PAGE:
What I Learned About Writers (and Writing) At the AWP Conference in Denver Last Week


Last week, approximately ten million writers (or what felt like it, at least) descended upon the Hyatt Regency Hotel (we also took over the convention center across the street) in Downtown Denver for the annual Association of Writers and Writing Programs Conference. When I first started going to the conference, back in 1995 (it was in Pittsburgh that year) the conference registration fees were twenty bucks (this year? $185), there were about 500 people in attendance (this year? about three thousand. Easily), the journal room had about 20 tables (this year? The entire second floor of the Denver Convention Center), a somewhat manageable ten-page selection of panels spanning 3 days (this year? A giant phonebook size book-worth of about 500 panels, and readings, spanning 4 days). The sheer size of this conference is a testament to the burgeoning popularity of Creative Writing Programs at Universities across the country. Famous luminaries mingled with unknown writing teachers, graduate writing students, and first-time published novelists and poets handing out postcards promoting their newly-published tomes. The only way to enjoy this smorgasbord of writing is to put away your complimentary planner for the conference (given to you along with your giant conference panel book upon registration) and just allow yourself to wander in and out of reading rooms, panel discussions, bookfairs and happy hour celebrations. That’s what I did this year and I had a blast. I learned some things, too, about the writing world. Here are the top five things I took away from my three days in Denver:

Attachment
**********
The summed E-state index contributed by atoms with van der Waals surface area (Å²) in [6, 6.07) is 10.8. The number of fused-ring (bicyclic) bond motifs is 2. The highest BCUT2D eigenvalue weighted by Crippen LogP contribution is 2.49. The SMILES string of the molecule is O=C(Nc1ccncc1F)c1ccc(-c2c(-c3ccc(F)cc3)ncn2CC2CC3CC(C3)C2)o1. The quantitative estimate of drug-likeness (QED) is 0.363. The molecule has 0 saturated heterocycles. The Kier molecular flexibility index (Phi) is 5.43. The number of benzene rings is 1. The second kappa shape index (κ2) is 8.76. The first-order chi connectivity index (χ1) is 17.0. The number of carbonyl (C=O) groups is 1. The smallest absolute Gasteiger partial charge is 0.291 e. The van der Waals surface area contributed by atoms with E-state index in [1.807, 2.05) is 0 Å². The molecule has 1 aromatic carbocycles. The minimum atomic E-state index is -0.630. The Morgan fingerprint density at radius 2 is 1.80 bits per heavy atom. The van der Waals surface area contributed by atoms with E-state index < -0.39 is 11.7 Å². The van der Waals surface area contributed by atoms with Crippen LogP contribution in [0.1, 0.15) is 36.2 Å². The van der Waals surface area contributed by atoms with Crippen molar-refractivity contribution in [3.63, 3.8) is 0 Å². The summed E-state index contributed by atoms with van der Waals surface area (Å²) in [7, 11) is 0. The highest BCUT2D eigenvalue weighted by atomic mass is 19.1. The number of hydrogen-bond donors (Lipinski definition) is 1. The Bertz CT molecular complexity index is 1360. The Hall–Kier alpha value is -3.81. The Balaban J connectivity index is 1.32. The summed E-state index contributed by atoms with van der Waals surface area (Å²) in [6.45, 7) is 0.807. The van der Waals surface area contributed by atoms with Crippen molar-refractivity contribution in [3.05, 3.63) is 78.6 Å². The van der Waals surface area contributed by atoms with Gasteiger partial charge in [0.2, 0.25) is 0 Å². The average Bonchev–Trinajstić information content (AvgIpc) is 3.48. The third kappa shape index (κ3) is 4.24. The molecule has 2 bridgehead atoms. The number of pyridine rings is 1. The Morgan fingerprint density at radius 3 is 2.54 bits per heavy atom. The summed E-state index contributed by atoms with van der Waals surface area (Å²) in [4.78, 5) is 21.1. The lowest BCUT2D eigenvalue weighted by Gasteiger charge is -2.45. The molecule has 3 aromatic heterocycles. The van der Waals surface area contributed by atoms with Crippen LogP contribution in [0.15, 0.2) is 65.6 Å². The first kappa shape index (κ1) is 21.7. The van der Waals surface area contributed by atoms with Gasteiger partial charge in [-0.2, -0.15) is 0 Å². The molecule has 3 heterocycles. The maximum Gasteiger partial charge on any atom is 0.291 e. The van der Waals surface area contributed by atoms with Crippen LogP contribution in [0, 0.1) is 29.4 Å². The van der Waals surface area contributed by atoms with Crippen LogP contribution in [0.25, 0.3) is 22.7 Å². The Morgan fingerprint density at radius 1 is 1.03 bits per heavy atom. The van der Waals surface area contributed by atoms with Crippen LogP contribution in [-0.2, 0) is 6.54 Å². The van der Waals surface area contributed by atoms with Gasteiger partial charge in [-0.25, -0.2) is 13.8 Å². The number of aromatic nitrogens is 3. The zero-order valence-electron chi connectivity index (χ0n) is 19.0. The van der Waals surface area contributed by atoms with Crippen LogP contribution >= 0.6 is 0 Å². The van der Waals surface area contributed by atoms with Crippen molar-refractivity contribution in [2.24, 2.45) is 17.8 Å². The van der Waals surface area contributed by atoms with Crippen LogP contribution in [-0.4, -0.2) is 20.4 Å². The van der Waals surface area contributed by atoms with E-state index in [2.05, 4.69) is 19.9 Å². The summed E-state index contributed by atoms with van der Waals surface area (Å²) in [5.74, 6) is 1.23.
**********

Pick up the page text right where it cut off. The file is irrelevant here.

1. Writers like to drink
I know it’s a cliche, but the bar at the Hyatt Regency was at capacity from the time it opened up at 9 AM until it closed down at 2 AM. On Saturday night, the night the conference ended, they had to open up 2 extra temporary bar carts to accommodate the drinkers. When my friend Jason went up to order his sidecar (I know, I know, but he’s a wonderful poet with 2 great books out. So he’s allowed to drink whatever he wants, in my opinion) the bartender mentioned that they were out of vodka, and almost out of rum, and most mixers. “Who are you people?” the bartender asked him. “What conference is this?” He’d been working that bar for five years, and had served conferences every weekend, and had never seen his bar go dry before.